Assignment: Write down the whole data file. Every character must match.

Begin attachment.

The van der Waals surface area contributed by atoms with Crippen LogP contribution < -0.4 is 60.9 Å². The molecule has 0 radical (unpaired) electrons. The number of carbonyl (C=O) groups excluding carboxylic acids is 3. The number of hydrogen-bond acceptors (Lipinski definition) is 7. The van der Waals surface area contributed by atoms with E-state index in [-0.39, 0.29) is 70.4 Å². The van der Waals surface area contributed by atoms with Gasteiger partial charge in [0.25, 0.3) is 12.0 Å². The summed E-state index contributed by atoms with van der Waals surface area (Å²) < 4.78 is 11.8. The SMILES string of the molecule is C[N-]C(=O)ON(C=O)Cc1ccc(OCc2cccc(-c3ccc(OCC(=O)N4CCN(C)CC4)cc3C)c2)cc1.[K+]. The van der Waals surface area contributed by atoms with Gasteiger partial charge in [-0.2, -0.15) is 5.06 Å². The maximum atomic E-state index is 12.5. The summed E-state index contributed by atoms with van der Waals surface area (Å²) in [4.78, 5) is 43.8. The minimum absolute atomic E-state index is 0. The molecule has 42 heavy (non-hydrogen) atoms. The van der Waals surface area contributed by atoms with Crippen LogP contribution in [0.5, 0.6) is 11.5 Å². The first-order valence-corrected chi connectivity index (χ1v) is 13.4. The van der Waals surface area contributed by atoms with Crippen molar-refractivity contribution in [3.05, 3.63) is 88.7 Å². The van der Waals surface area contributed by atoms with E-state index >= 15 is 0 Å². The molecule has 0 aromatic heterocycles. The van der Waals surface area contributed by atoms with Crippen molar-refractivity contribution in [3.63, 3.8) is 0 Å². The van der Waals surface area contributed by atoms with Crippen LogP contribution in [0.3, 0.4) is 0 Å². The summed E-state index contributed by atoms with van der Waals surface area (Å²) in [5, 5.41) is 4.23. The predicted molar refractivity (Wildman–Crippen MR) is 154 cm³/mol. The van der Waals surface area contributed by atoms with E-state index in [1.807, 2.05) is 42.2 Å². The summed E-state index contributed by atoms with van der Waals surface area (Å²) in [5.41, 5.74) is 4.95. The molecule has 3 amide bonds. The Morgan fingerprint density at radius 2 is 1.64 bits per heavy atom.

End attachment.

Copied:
The van der Waals surface area contributed by atoms with Crippen LogP contribution < -0.4 is 60.9 Å². The molecule has 0 radical (unpaired) electrons. The number of carbonyl (C=O) groups excluding carboxylic acids is 3. The number of hydrogen-bond acceptors (Lipinski definition) is 7. The van der Waals surface area contributed by atoms with E-state index in [-0.39, 0.29) is 70.4 Å². The van der Waals surface area contributed by atoms with Gasteiger partial charge in [0.25, 0.3) is 12.0 Å². The summed E-state index contributed by atoms with van der Waals surface area (Å²) < 4.78 is 11.8. The SMILES string of the molecule is C[N-]C(=O)ON(C=O)Cc1ccc(OCc2cccc(-c3ccc(OCC(=O)N4CCN(C)CC4)cc3C)c2)cc1.[K+]. The van der Waals surface area contributed by atoms with Gasteiger partial charge in [-0.2, -0.15) is 5.06 Å². The maximum atomic E-state index is 12.5. The summed E-state index contributed by atoms with van der Waals surface area (Å²) in [4.78, 5) is 43.8. The minimum absolute atomic E-state index is 0. The molecule has 42 heavy (non-hydrogen) atoms. The van der Waals surface area contributed by atoms with Crippen LogP contribution in [0.5, 0.6) is 11.5 Å². The first-order valence-corrected chi connectivity index (χ1v) is 13.4. The van der Waals surface area contributed by atoms with Crippen molar-refractivity contribution in [3.05, 3.63) is 88.7 Å². The van der Waals surface area contributed by atoms with E-state index >= 15 is 0 Å². The molecule has 0 aromatic heterocycles. The van der Waals surface area contributed by atoms with Crippen molar-refractivity contribution in [3.63, 3.8) is 0 Å². The van der Waals surface area contributed by atoms with Crippen LogP contribution in [0.3, 0.4) is 0 Å². The summed E-state index contributed by atoms with van der Waals surface area (Å²) in [5, 5.41) is 4.23. The predicted molar refractivity (Wildman–Crippen MR) is 154 cm³/mol. The van der Waals surface area contributed by atoms with E-state index in [1.807, 2.05) is 42.2 Å². The summed E-state index contributed by atoms with van der Waals surface area (Å²) in [5.41, 5.74) is 4.95. The molecule has 3 amide bonds. The Morgan fingerprint density at radius 2 is 1.64 bits per heavy atom.